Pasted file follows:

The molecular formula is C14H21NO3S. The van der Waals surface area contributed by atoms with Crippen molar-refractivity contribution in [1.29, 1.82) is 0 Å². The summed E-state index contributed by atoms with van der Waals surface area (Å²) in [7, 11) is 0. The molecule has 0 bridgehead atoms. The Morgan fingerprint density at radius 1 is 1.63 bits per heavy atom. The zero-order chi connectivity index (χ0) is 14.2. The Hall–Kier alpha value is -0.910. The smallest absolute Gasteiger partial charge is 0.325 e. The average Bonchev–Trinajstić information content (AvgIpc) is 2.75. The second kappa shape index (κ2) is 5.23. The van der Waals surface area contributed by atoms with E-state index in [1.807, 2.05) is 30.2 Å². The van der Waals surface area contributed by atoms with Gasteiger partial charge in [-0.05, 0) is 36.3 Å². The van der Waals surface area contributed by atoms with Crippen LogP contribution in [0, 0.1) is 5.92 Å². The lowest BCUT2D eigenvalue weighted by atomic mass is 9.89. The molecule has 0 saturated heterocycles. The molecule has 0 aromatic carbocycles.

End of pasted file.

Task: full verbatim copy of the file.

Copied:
The molecular formula is C14H21NO3S. The van der Waals surface area contributed by atoms with Crippen molar-refractivity contribution in [1.29, 1.82) is 0 Å². The summed E-state index contributed by atoms with van der Waals surface area (Å²) in [7, 11) is 0. The molecule has 0 bridgehead atoms. The Morgan fingerprint density at radius 1 is 1.63 bits per heavy atom. The zero-order chi connectivity index (χ0) is 14.2. The Hall–Kier alpha value is -0.910. The smallest absolute Gasteiger partial charge is 0.325 e. The average Bonchev–Trinajstić information content (AvgIpc) is 2.75. The second kappa shape index (κ2) is 5.23. The van der Waals surface area contributed by atoms with E-state index in [1.807, 2.05) is 30.2 Å². The van der Waals surface area contributed by atoms with Gasteiger partial charge in [-0.05, 0) is 36.3 Å². The van der Waals surface area contributed by atoms with Crippen LogP contribution in [0, 0.1) is 5.92 Å². The lowest BCUT2D eigenvalue weighted by atomic mass is 9.89. The molecule has 0 saturated heterocycles. The molecule has 0 aromatic carbocycles.